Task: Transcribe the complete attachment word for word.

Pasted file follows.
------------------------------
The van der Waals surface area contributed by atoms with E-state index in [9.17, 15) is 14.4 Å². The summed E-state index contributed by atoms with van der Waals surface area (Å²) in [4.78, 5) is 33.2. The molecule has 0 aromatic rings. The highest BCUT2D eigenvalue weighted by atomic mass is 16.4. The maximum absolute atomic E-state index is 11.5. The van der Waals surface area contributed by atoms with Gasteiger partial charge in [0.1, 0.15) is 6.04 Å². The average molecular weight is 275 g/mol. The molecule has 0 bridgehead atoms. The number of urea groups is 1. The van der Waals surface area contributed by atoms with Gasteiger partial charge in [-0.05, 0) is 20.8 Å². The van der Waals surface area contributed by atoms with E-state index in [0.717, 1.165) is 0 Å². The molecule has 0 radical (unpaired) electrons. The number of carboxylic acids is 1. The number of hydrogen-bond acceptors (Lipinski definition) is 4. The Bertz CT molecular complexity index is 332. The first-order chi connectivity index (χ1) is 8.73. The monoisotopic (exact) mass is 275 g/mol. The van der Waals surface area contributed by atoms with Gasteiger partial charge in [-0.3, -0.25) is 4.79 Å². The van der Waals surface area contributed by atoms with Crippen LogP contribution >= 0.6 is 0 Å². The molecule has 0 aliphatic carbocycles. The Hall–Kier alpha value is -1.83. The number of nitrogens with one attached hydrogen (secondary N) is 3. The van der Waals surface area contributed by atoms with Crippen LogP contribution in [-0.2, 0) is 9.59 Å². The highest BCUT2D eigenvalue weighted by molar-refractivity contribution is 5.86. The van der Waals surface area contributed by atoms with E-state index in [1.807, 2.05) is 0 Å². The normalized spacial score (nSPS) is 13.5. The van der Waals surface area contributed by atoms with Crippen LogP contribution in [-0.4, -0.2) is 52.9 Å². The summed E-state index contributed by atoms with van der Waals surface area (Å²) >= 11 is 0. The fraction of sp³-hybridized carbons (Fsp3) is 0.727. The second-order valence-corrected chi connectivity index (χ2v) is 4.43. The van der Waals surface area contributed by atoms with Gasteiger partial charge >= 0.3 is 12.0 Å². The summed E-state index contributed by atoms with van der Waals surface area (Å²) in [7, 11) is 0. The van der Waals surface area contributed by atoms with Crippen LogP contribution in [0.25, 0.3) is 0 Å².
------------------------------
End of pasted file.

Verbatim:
The van der Waals surface area contributed by atoms with E-state index in [9.17, 15) is 14.4 Å². The summed E-state index contributed by atoms with van der Waals surface area (Å²) in [4.78, 5) is 33.2. The molecule has 0 aromatic rings. The highest BCUT2D eigenvalue weighted by atomic mass is 16.4. The maximum absolute atomic E-state index is 11.5. The van der Waals surface area contributed by atoms with Gasteiger partial charge in [0.1, 0.15) is 6.04 Å². The average molecular weight is 275 g/mol. The molecule has 0 bridgehead atoms. The number of urea groups is 1. The van der Waals surface area contributed by atoms with Gasteiger partial charge in [-0.05, 0) is 20.8 Å². The van der Waals surface area contributed by atoms with E-state index in [0.717, 1.165) is 0 Å². The molecule has 0 radical (unpaired) electrons. The number of carboxylic acids is 1. The number of hydrogen-bond acceptors (Lipinski definition) is 4. The Bertz CT molecular complexity index is 332. The first-order chi connectivity index (χ1) is 8.73. The monoisotopic (exact) mass is 275 g/mol. The van der Waals surface area contributed by atoms with Gasteiger partial charge in [-0.3, -0.25) is 4.79 Å². The van der Waals surface area contributed by atoms with Crippen LogP contribution >= 0.6 is 0 Å². The molecule has 0 aliphatic carbocycles. The Hall–Kier alpha value is -1.83. The number of nitrogens with one attached hydrogen (secondary N) is 3. The van der Waals surface area contributed by atoms with Crippen LogP contribution in [-0.2, 0) is 9.59 Å². The highest BCUT2D eigenvalue weighted by molar-refractivity contribution is 5.86. The van der Waals surface area contributed by atoms with E-state index in [1.807, 2.05) is 0 Å². The normalized spacial score (nSPS) is 13.5. The van der Waals surface area contributed by atoms with Crippen LogP contribution in [-0.4, -0.2) is 52.9 Å². The summed E-state index contributed by atoms with van der Waals surface area (Å²) >= 11 is 0. The fraction of sp³-hybridized carbons (Fsp3) is 0.727. The second-order valence-corrected chi connectivity index (χ2v) is 4.43. The van der Waals surface area contributed by atoms with Gasteiger partial charge >= 0.3 is 12.0 Å². The summed E-state index contributed by atoms with van der Waals surface area (Å²) in [7, 11) is 0. The van der Waals surface area contributed by atoms with Crippen LogP contribution in [0.25, 0.3) is 0 Å².